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Monday, April 24, 2017
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Rock for the Ages

Gregory Rumburg

To gain some historical perspective to our special section, we asked Larry Norman to comment on his view of the early days of Christian music, then known as Jesus music. In the late ’60s and ’70s, Norman was one of a host of people in Southern California making music from a Christian perspective. He has gone on to be credited with a number of acclaimed solo albums, many of which influenced some of Christian music’s top artists. Today, Norman continues to make music as an artist and producer for his Solid Rock Records in Oregon. (For more information on Norman and the history of Christian music, see the July 1998 anniversary edition of CCM MAGAZINE.)

CCM: Larry, think back to 1969 and the release of your Upon This Rock on Capitol. Was that a "Christian" album as we think of them today? If not, what was it?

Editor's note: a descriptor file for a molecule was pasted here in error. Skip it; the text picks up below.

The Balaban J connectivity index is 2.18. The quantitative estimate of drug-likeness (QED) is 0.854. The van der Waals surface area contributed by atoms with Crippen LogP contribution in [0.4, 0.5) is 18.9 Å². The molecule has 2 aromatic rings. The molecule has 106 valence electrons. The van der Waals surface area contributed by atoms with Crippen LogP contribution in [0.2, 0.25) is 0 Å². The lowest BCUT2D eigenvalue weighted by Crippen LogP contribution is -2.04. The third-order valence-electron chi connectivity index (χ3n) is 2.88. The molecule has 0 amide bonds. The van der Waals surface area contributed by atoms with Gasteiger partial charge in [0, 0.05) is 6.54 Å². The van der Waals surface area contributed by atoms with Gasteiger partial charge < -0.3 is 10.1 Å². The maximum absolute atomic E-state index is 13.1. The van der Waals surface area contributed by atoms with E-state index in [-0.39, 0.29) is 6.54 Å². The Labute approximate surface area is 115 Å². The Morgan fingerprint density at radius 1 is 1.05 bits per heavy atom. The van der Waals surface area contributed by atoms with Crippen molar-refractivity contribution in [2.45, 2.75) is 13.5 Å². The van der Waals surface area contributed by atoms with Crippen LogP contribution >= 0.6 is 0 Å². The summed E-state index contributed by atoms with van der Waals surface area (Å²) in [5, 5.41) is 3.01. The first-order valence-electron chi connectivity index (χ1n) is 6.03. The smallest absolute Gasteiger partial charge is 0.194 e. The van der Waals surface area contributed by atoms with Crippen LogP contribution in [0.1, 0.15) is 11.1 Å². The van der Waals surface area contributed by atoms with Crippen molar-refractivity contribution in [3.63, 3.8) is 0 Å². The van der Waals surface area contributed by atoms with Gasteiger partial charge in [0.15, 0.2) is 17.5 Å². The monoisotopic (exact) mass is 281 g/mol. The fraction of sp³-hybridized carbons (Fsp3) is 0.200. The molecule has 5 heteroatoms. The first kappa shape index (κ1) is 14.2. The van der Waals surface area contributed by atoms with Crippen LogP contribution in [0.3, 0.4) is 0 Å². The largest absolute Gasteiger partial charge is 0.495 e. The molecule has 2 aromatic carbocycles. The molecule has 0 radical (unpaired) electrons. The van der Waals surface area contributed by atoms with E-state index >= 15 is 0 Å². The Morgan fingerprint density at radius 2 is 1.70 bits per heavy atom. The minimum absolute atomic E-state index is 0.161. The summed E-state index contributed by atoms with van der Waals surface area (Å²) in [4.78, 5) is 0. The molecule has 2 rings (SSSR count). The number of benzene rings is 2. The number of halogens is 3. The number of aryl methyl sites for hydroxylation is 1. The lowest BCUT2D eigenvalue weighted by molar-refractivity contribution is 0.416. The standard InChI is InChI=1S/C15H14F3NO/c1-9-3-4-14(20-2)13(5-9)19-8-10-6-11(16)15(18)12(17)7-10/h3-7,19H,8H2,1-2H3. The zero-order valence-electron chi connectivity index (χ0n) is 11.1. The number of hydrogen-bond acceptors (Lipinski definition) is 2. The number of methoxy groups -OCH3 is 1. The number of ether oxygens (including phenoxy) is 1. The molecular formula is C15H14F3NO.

NORMAN: Upon This Rock was written to stand outside the Christian culture. I tried to create songs for which there was no anticipated acceptance. I wanted to display the flexibility of the gospel and that there was no limitation to how God could be presented.

I used abrasive humor and sarcasm as much as possible, which was also not a traditional aspect of Christian music. I chose negative imagery to attempt to deliver a positive message, like "I Don’t Believe in Miracles" is actually about faith. "I Wish We’d All Been Ready" talked about something I had never heard preached from a pulpit as I grew up. "The Last Supper" and "Ha Ha World" used very surreal imagery which drug users could assimilate. My songs weren’t written for Christians.

No, it was not a Christian album for those believers who wanted everything spelled out. It was more like a street fight. I was saying [to Christians], "I’m going to present the gospel, and I’m not going to say it like you want. This album is not for you."